In less than two years, Mumbai has lost two of its biggest live music venues outside of auditoriums and theatres. Hard Rock Café Worli (whose shutting down was reported by Mumbai Mirror yesterday) follows on the heels of Blue Frog, which closed in August 2016. These two iconic restaurants had – between them – created a music ecosystem that flourished for around a decade, which now seems to be inexorably running out of steam.
With their generous space and high-quality sound system, HRC which opened in 2006, and Blue Frog which arrived two years later, provided an ideal platform and a springboard for established musicians, as well as up and coming bands to reach out to a new audience in the city. The likes of the reborn Indus Creed, Pentagram, Avial, Mother Jane, Raghu Dixit Project, Swarathma, Menwhopause, Soulmate etc. discovered an eager, post- Rang Bhavan generation of music fans waiting for them at these places.
Their success spawned not just similar spaces in other cities, but also a renewed interest in live rock & roll music across the country, which in turn begat many of the music festivals that continue till today. The net effect of all this was that for the first time in the history of rock & roll in India, band members could make a living out of music, and didn’t have to hold a side job to keep their passion going. And as for the audience, not only were they able to see and hear the best of Indian musicians but also feast on a variety of talented international acts like Australian rockers Wolfmother, rapper Wyclef Jean, British singer-songwriter Jay Sean, Perth-based rock band Karnivool, etc.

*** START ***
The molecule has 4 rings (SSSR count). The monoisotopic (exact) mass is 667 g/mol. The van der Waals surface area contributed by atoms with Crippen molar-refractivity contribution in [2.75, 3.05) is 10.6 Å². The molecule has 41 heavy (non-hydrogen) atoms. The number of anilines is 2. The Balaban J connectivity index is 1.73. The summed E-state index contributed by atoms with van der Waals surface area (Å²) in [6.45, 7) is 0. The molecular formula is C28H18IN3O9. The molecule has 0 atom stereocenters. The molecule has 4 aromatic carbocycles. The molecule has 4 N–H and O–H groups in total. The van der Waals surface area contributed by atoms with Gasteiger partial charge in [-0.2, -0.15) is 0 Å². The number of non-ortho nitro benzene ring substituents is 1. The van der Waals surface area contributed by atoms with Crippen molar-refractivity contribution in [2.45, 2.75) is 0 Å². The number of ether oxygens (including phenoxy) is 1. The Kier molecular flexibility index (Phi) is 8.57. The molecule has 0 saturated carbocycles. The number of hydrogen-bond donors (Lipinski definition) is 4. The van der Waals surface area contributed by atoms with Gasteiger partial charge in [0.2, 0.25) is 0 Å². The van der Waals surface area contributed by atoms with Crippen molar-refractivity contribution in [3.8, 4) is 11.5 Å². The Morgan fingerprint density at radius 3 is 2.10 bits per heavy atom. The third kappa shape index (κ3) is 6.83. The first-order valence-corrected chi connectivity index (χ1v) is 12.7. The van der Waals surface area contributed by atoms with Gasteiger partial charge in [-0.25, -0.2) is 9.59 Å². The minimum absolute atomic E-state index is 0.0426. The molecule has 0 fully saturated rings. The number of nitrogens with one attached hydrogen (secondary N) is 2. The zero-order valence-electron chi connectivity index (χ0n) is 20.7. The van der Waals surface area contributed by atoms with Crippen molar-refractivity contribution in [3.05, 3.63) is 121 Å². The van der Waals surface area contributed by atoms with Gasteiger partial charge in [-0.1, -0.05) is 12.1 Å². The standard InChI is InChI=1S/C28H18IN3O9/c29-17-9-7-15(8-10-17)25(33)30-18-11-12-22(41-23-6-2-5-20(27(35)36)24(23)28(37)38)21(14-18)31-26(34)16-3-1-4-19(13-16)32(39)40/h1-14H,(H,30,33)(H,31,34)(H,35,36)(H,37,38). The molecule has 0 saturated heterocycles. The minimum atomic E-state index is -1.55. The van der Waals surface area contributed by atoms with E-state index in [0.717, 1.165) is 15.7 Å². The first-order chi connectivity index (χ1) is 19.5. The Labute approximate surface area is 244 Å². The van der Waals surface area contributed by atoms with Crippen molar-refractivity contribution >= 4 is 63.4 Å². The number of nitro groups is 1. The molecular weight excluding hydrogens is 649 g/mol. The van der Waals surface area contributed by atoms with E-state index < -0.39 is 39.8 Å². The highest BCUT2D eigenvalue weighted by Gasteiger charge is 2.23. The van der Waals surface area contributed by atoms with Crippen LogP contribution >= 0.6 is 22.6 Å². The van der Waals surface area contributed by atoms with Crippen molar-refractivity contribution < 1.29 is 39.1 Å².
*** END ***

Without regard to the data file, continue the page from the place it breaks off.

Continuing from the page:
But then something happened a few years ago. The audience for live music began thinning in the city. Some say that the younger audience was getting tired of rock music and had shifted to the likes of EDM. Others say that with the arrival of digital services, youngsters had so much good music on tap that they didn’t want to make an effort to travel to see live shows. Added to this, the proliferation of mainstream bars like Social, Bar Stock Exchange, Hoppipola etc. which mostly played recorded music, took away a large part of the fans. Whatever the reason, it sounded the death knell for both HRC Worli and Blue Frog.
To be sure live music gigs are still happening in Mumbai, but at smaller restaurants and bars across the city. But while HRC and Blue Frog would pack in hundreds in their good days, these places count their audience in the lower double digits. As for the sound and ambience, less said the better. Even HRC’s own Andheri outpost has never been able to match the success and the aura of the now shutdown Worli counterpart.
Though the owners of the HRC brand in India have been quoted as saying that they are looking for a new venue in other parts of the city, there are reasons to be sceptical if it would ever be relocated at the same scale. The owners of Blue Frog had said the same when it was shut down. The reason both these places died is strictly economical, and it is unlikely that the situation will change anytime in the near future.
Mumbai is often referred to as the premier city in the country when it comes to live Indian rock & roll. It is indeed a tragedy that it will no longer have a decent size, 7-days a week venue for that kind of music.
And the fans probably have a lot to do with this state of affair.
(Header image: The Local Train perform at Hard Rock Cafe Worli in 2016. Photo: Prashin Jagger)